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Current Issue: #43 - January 2004

To begin our eleventh year we travel to New Zealand to visit a spinning-wheel factory. Then we return to North America to learn about two patented tabletop spinners, one American and one Canadian, and a possible connection between them.


A Visit to the Ashford Handcraft Center
by Florence Feldman-Wood

Elizabeth and Richard Ashford have been long-time subscribers and supporters of my newsletter. I have met them on numerous occasions at conferences. So it was a great treat for me to see the home base of their business operation, the Ashford Handcraft Center in Ashburton, New Zealand. I report on Richardís collection of spinning wheels in the little museum that he maintains above the shop and the tour he gave of their factory. Visit their Web site: www.ashford.co.nz

1940s Ashford Spinning Wheel
1940s Ashford Spinning Wheel

Spindle Wheels From Asia
Spindle Wheels From Asia

Richard Ashford In The Factory
Richard Ashford In The Factory

Computer-aided Machine
Computer-aided Machine

 

Restoring a Hathorn Spinning Wheel
by Dean Probst

When Dean and Nadean Probst of Jefferson, WI, discovered the base section of a rare patented spinning wheel in a collection of old wheel parts, they decided to learn more about it and try to restore it. With advice from Pat Hilts and patent drawings from me, Dean was able to re-create the missing pieces.

Set Up For Spinning And Reeling
Set Up For Spinning And Reeling

Spindle With Yarn Guide
Spindle With Yarn Guide

Set Up As A Quiller
Set Up As A Quiller

 

George H. Hathorn and His Patent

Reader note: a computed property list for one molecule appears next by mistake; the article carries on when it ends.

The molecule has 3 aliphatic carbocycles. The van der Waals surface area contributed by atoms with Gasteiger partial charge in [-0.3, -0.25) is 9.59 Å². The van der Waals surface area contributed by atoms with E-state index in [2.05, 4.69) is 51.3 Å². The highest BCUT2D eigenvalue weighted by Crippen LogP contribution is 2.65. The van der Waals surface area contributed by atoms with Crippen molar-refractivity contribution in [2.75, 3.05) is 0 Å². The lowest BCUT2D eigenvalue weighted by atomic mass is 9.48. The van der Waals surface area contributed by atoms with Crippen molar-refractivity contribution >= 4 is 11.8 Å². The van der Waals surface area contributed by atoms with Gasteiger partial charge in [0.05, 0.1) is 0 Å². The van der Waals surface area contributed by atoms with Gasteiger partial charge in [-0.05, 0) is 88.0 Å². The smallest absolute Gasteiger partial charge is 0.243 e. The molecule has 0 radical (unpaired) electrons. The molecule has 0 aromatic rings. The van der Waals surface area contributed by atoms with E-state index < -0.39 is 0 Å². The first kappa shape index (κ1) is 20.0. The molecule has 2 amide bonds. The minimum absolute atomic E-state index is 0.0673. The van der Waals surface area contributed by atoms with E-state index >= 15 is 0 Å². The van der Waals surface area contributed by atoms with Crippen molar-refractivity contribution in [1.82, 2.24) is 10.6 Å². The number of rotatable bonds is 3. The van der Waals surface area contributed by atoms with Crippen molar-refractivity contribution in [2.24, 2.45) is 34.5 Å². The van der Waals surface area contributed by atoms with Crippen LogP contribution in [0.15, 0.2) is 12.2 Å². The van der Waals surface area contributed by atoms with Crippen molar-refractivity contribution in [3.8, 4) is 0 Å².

by Florence Feldman-Wood

Since George H. Hathorn, who acquired the patent in 1871, was from Bangor, ME, which isnít that far from me, I decided to see what I could learn about him.

Hawthorn's Patent Diagrams For Spinning And Reeling
Hawthorn's Patent Diagrams For Spinning And Reeling

Diagram For Quilling
Diagram For Quilling

Plying - Spring Holder
Fig. 7 For Plying, Fig. 5 Showing Spring Holder 'A'.

 

John Henry Nuteís Handspinner
by Donna Lonergan

Donna Lonergan of Little Britain, ONT, found a strange tabletop wheel while traveling in Nova Scotia. She describes the characteristics of this multifunctional tabletop wheel and what she was able to learn about John Henry Nute, the patent holder from Nova Scotia. I sent her a copy of the 1870 Canadian patent, which raises more questions than it answers.

Nute's Handspinner
Nute's Handspinner

Rear View
Rear View

Elavation
Elavation

Nute's Patent Diagram - Plan
Nute's Patent Diagram - Plan

 

The Hathorn-Nute Connection
by Sue Bacheller and Florence Feldman-Wood

Sue Bacheller of Plainville, MA, is an expert genealogical researcher. When I asked for her help with Hathorn and Nute, she braved frigid temperatures to visit the New England Historical and Genealogical Society library in Boston. She discovered records that show a highly probable link between these two inventors.

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